like, you’re probably not exercising regularly, which is really helpful for your ADHD. And you come to the medicines you can’t take while you’re pregnant. So now you have that tool, it’s taken out of your toolbox. And what else there’s issues

of

Patricia Sung

like having a lower body image because you’re seeing how you’re changing and you’re gaining weight. And now you look at your body and you’re like, this doesn’t even look like me. So you

have all that

Patricia Sung

stirring up and a lot of ichi women have very poor self esteem and self image because you’ve spent your whole life hearing all these negative messages of why can’t you get it together? What’s wrong with you? What if you just try harder, especially layering on some more negative self talk? Um, and it was funny because I asked my husband last night, I said, what was the worst part about me being pregnant? And he goes, yes. Yes, that’s thanks, husband.

Sarah Snyder

Yeah, that’s pretty accurate.

Patricia Sung

He’s like, okay, No, but seriously, it was the emotional volatility, like my mood swings. Were just all over the place. And like that, I mean, I was a fine, fine, fine, angry, fine, fine, fine. crying. I mean, it was just all over. And that’s, again, emotional regulation and energy regulation. Those are things that are again, hard having ADHD and then pregnancy just like,

Sarah Snyder

exactly. So yeah. Yeah. It’s crazy. I was actually gonna say, right before that, about the emotional regulation, and then it’s the cognitive load because you’re planning and buying, or feel like you’re feeling like you have to buy all the things and plan on the things Ember already tax to begin with. So did you experience a lot of that? The planning and all the advice and all the information overload? I mean, I’m sure that was really difficult.

Patricia Sung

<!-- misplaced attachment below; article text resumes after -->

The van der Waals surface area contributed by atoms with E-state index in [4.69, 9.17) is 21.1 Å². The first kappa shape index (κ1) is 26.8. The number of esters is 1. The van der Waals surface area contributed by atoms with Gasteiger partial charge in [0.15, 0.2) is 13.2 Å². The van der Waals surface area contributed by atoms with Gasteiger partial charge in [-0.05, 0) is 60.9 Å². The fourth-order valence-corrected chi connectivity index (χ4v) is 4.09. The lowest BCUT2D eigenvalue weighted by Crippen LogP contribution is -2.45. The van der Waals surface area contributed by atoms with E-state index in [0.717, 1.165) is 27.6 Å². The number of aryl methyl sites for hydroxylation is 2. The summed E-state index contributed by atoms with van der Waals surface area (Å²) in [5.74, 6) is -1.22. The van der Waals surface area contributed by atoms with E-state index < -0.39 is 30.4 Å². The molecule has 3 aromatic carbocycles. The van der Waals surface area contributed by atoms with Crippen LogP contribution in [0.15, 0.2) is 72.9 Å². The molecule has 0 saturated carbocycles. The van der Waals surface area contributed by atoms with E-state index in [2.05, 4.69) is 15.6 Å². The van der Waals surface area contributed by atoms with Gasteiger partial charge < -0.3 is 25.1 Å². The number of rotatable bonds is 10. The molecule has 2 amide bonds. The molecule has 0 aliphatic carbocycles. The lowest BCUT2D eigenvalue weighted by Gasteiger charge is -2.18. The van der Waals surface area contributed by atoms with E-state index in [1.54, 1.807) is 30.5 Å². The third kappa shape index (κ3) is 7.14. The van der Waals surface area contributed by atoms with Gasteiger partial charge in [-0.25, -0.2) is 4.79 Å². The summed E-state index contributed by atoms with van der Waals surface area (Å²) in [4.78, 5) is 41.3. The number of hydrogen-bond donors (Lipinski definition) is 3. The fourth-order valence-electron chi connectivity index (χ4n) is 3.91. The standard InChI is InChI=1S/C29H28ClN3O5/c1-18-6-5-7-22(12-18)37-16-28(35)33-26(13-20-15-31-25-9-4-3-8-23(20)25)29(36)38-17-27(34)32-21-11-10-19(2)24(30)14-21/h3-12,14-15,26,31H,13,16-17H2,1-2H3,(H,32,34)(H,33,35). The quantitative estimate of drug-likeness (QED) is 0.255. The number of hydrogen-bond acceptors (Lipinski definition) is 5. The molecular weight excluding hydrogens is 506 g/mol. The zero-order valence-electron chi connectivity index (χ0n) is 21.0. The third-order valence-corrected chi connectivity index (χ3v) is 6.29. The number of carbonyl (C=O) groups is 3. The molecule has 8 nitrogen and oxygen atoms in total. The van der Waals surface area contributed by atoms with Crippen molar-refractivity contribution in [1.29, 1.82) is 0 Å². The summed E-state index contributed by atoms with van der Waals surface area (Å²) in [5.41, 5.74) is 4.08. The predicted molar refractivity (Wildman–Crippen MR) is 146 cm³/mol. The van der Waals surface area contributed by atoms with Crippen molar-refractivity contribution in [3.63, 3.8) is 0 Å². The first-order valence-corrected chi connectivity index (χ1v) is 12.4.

Yeah, you have this huge stress dump, too, because yeah, you’re thinking about, like, there’s the very obvious like logistical things like I need to buy a crib and, and planning the whole nursery is a project that we have to get done on a timeline, also hard. And then you’re thinking about just from a level of, now I’m responsible for this human, for the rest of its life. So you have that added weight and stress. And you’re just adding like, layer and layer upon what you’re already doing, you’re already stressed. And I think we think going in when we don’t know yet that we have, like this amount of responsibility as ourselves. And then we have this amount, if you’re, if you have a partner or a spouse, like their needs, and then you have combined together, what you need to do together. And it’s not just one person plus one person is to, now you have my stuff, your stuff and our together stuff, and you got to balance all three of those. So when you put another person in, it’s not adding one more pile of responsibilities. Now you got all three individuals plus each person’s part like relationship. So you got, you know, dad, and kid, Mom and kid, still juggling the parents together. Plus, now you’ve got your whole family dynamic. It’s like you’re taking it from like, level one by yourself, then marriage is like, okay, now I’m dealing with three things you advocate also in your, like, level seven, or eight. And that’s only one kid, most of us have been one. So it just like, more and more and more and more. And I feel like a lot of moms have found what works for them as a single person. And then you know, you adjust it when you add a partner in, and then all of a sudden, you add this kid in and it’s a disaster. It’s a hot mess. And that’s when a lot of moms start to fall apart. In that moment of adding, and I’m gonna circle back around now to the hormones of like, also women with ADHD are like, I think it’s three times more likely to have postpartum anxiety and depression because of the hormone issues. So you’re not only adding in all that, that we’ve already talked about now, one is added, again, is the likelihood that you’re going to be struggling with hormone related chemical related additional problems, but you are not right.